As a continuation of the traumatic unfoldings of the first season, Series 2 of Chris Chibnall’s runaway hit series Broadchurch continues its excellent work. We rejoin the picturesque coastal Dorset town a few months down the line with the court case against Joe Miller about to start and rather brilliantly, it soon pulls the rug from us as he pleads not guilty to the murder of Danny Latimer. 

And so the revelations of the case are rehashed, old suspicions reignited and new ones stoked, and a gripping legal thriller emerges. Excellent casting choices make this fly as we’re treated to Charlotte Rampling and Marianne Jean-Baptiste duelling in court under Meera Syal’s jurisdiction. And Matthew Gravelle’s near-wordless performance as the accused is so very well done, as he comes under the glare of the community as they come to either take the stand or watch the trial. Continue reading “TV Review: Broadchurch, Series 2”

TV Review: Broadchurch, Series 1

Rewatching Series 1 of Broadchurch for the first time reminds just how good a TV show it was 

“I’ve got a Google alert on ‘Broadchurch’ and ‘death'”

I’m not sure what drew me back to rewatching Broadchurch but I’m sure glad I did, as I’d forgotten just how very good it is. Chris Chibnall’s murder mystery reveals itself as so much more, a depiction of the way a community is shattered by the death of a child and the waves of suspicion that emanates from it.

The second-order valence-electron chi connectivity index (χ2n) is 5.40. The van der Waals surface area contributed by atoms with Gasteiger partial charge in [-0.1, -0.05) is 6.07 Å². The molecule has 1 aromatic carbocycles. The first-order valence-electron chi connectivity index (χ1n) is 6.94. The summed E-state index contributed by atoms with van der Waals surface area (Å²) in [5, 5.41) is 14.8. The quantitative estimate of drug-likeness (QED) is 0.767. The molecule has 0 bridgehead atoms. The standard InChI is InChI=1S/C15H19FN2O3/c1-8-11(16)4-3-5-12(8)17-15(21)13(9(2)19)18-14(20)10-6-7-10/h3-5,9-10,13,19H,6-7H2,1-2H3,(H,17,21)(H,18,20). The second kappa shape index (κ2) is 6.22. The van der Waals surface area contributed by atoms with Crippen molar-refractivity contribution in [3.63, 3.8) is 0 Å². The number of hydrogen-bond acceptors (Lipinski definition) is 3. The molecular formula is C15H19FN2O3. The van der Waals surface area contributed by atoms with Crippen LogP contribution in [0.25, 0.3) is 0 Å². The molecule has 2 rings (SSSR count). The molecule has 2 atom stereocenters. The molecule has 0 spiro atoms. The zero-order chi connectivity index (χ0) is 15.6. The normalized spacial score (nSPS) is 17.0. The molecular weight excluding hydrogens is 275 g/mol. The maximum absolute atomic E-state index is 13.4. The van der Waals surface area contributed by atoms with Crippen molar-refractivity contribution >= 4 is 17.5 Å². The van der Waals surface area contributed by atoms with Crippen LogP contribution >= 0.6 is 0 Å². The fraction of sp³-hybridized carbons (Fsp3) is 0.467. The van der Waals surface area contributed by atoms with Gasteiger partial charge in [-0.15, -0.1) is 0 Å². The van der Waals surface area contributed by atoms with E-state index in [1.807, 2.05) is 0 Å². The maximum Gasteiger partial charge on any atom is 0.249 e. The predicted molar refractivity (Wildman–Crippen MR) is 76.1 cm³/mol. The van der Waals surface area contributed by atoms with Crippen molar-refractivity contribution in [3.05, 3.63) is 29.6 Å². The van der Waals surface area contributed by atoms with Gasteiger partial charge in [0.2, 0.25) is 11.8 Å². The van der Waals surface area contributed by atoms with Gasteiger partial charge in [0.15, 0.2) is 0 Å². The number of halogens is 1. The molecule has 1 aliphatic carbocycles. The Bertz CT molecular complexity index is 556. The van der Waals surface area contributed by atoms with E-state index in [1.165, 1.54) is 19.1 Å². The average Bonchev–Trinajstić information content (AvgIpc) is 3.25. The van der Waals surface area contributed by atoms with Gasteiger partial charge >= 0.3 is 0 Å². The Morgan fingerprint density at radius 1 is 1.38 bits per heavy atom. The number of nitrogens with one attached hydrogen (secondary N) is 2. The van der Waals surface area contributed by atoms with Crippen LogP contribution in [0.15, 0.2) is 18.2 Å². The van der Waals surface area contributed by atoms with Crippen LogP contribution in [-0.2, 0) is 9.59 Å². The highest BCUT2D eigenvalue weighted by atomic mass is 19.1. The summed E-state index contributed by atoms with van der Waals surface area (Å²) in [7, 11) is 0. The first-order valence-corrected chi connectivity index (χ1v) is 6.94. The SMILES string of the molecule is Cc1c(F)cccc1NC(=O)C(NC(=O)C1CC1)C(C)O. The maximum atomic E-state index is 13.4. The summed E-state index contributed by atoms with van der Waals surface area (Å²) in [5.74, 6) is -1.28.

Series 1 centres on the murder of 11-year-old Danny Latimer in the small coastal town of Broadchurch, perched on the Dorset cliffs, where Alec Hardy has just been appointed DI. His rival for the post was DS Ellie Miller but as the Millers and the Latimers are good friends and neighbours, her connection to the case is painfully personal. Continue reading “TV Review: Broadchurch, Series 1”

News: Angels in America amongst productions added to National Theatre at Home

The National Theatre has today announced three new filmed productions have been added to its streaming service National Theatre at Homeincluding Angels in America Part One: Millennium Approaches and Angels in America Part Two: Perestroika, Marianne Elliott (The Curious Incident of the Dog in the Night-Time, War Horse)’s multi-award-winning production of Tony Kushner’s two-part masterpiece, with a cast including Andrew Garfield (The Social Network), Denise Gough (Paula), Nathan Lane (American Crime Story), James McArdle (Ammonite), Susan Brown (It’s A Sin) and Russell Tovey (Years and Years). Continue reading “News: Angels in America amongst productions added to National Theatre at Home”

TV Review: Doctor Who – Revolution of the Daleks

Teed up as the big farewell for two companions, Revolution of the Daleks was still a treat as Doctor Who returned to the festive schedule

“Sometimes we get a bit scared cos new can be a bit scary, right?”

Just a quickie for this perennial favourite. Doctor Who was quite lucky in that they got their Christmas episode in the can in good time pre-pandemic, it was actually filmed back in 2019 when Covid was but a Chinese whisper. And the way of these things as they are these days, we already knew that Revolution of the Daleks would mark the end of the TARDIS journeys for two of her current companions – would we get an Adric-style death to take us into 2021?

Spoiler alert, of course not. Ryan and Graham got to go back to Sheffield no problem, complete with psychic paper mementos, and even Sharon D Clarke’s Grace came back to welcome them home, well her ghost did at least. Dramatically it might not have been the punchiest way to go but in the end, it felt like the right thing to do , reflecting the relative normality of the ‘fam’ and their inter-relationships. Continue reading “TV Review: Doctor Who – Revolution of the Daleks”